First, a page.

Less than three years from its launch, the James Webb Space Telescope (JWST), an international collaboration between NASA, the European Space Agency (ESA), and the Canadian Space Agency (CSA), continues to take shape. As 2015 rolled into 2016, engineers working on the JWST have been busy testing one of its essential science components. On Wednesday, Jan. 6, NASA announced that it had completed electromagnetic interference testing on JWST’s Integrated Science Instrument Module (ISIM), critical for knowing how the “eyes and ears” of the space telescope will react to these kinds of emissions in deep space. In addition, over half of JWST’s mirror segments have been installed, with the 13th mirror segment currently being put into place.
ISIM Electromagnetic Interference Tests Completed, More Cryo Tests Coming Up
The ISIM, described as the “brain” of JWST, underwent a series of tests where it not only was exposed to electromagnetic emissions, but also emitted these signals in a bid to gauge how these forces will affect the rest of the spacecraft. While 10 days were allotted for these tests, which occurred in an “anechoic” (“no echo”) chamber, engineers were able to complete the tests in 8.5 days, ahead of schedule. These tests are critical because the ISIM contains the Webb’s essential scientific instruments, which include its Near-Infrared Camera (NIRCam), Near-Infrared Spectrograph (NIRSpec), Mid-Infrared Instrument (MIRI), and Fine Guidance Sensor/Near InfraRed Imager and Slitless Spectrograph (FGS/NIRISS).
The ISIM recently completed these tests inside NASA’s Electromagnetic Interference (EMI) laboratory at its Goddard Space Flight Center, located in Greenbelt, Md. This unique white room was described as having conical structures jutting out of its walls, which NASA stated are meant to “absorb the electromagnetic energy in order to minimize reflections.” The room is engineered to not reflect or radiate possible interference.
NASA Goddard’s Chief Electromagnetic Compatibility Engineer John McCloskey explained: “The anechoic material minimizes reflections in order to give maximum control of the test. A metal wall is like a mirror for electromagnetic waves. These walls are designed to absorb the radiated energy and minimize reflections so that we know what we are actually measuring. We need to know that what we are measuring is actually coming directly from ISIM and not from multiple reflected paths in the room.” The ISIM was reported as having passed the tests with “flying colors.”
McCloskey added: “Despite a few setbacks, our team finished the test ahead of schedule and beat the deadline. This test is important because when the James Webb Space Telescope is operating in space and identifying distant galaxies and other astronomical objects, we will have confidence that these are indeed real objects and not blips caused by electromagnetic interference.”
Next up, the ISIM will undergo its third and final cryogenic test; it is currently inside NASA Goddard’s thermal vacuum chamber. This test will ensure the module is ready for the frigid temperatures of deep space, as the JWST will operate at the second Lagrangian point, L2, 1 million miles (1.5 kilometers) away from Earth. Temperatures here will be a bone-shatteringly cold -387 degrees Fahrenheit (-232 degrees Celsius, or 40 K). These temperatures are approximately 260 degrees colder than any place observed on Earth.
The elephant-sized ISIM has survived two previous rounds of cryogenic testing. A previous AmericaSpace article underscored why these deep-freeze tests are also vital, with JWST’s Deputy Project Manager Paul Geithner emphasizing why they must take place: “We complete these tests to make sure that when this telescope cools down, the four parts of the heart are still positioned meticulously so that when light enters the telescope we capture it the right way. The biggest stress for this telescope will be when it cools down. When the telescope structure goes from room temperature to its super cold operating temperature, it will see more stress from shrinkage than it will from violent vibration during launch.”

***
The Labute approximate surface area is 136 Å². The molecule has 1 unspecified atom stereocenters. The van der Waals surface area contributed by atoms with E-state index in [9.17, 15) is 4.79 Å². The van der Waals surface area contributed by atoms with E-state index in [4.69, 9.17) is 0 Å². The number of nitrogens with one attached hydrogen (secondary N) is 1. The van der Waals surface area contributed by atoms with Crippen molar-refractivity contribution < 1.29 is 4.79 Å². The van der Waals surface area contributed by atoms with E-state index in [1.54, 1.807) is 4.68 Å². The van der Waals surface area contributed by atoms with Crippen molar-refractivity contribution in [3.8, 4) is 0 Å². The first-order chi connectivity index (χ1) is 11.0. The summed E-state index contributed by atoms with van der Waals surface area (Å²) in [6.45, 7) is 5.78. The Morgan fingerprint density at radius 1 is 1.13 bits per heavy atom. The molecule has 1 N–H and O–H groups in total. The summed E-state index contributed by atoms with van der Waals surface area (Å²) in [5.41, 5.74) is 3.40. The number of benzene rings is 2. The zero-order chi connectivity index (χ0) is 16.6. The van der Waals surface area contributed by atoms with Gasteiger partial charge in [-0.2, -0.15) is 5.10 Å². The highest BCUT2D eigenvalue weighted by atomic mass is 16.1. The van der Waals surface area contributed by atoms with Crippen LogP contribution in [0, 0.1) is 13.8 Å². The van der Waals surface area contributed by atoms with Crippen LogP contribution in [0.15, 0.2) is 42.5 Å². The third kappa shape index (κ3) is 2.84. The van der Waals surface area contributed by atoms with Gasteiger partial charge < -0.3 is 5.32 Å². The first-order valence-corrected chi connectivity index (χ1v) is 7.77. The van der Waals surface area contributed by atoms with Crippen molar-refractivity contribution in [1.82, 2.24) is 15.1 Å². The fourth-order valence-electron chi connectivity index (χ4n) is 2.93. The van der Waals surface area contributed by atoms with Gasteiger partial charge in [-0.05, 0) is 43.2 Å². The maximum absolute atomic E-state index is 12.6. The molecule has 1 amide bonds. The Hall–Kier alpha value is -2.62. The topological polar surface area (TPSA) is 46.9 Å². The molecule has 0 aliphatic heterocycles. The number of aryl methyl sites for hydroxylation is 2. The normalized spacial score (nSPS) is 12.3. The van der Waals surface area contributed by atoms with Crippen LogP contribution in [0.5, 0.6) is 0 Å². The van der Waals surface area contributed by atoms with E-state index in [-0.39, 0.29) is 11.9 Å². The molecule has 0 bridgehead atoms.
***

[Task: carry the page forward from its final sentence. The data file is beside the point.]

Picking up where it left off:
In addition, it is critical these instruments function in space properly, as JWST will not be able to be serviced on-orbit unlike its predecessor, the Hubble Space Telescope, which operates in low-Earth orbit.
Mirror Segment Installation More Than Halfway Completed
While the ISIM continues to undergo testing, at present time a dozen mirror segments have been installed during JWST’s primary mirror assembly; the 13th mirror is poised on a robotic arm, ready for installation. NASA announced the 12th mirror segment was installed Jan. 2 in the large clean room at NASA Goddard. Mirror installation commenced in December, and by all accounts has been rolling along well. At present time, only the mirrors on the “wings” are left to be installed. When completed, the telescope’s backplane assembly will boast 18 mirror segments.
Lee Feinberg, NASA’s Optical Telescope Element Manager at NASA Goddard, enthused: “This milestone signifies that all of the hexagonal shaped mirrors on the fixed central section of the telescope structure are installed and only the three mirrors on each wing are left for installation. The incredibly skilled and dedicated team assembling the telescope continues to find ways to do things faster and more efficiently.”
NASA stated that while the JWST is shaping up, over the next two years prior to launch its components will continue to go environmental and optical testing. In December, it was announced that ESA, one of the partners in JWST’s mission, had signed a contract with Arianespace securing an Ariane 5 launch vehicle for an early morning launch in October 2018. Shortly thereafter, space watchers will see JWST spread its “wings” for the first time, as the telescope will be a true “time machine,” looking back at every phase in our Universe.
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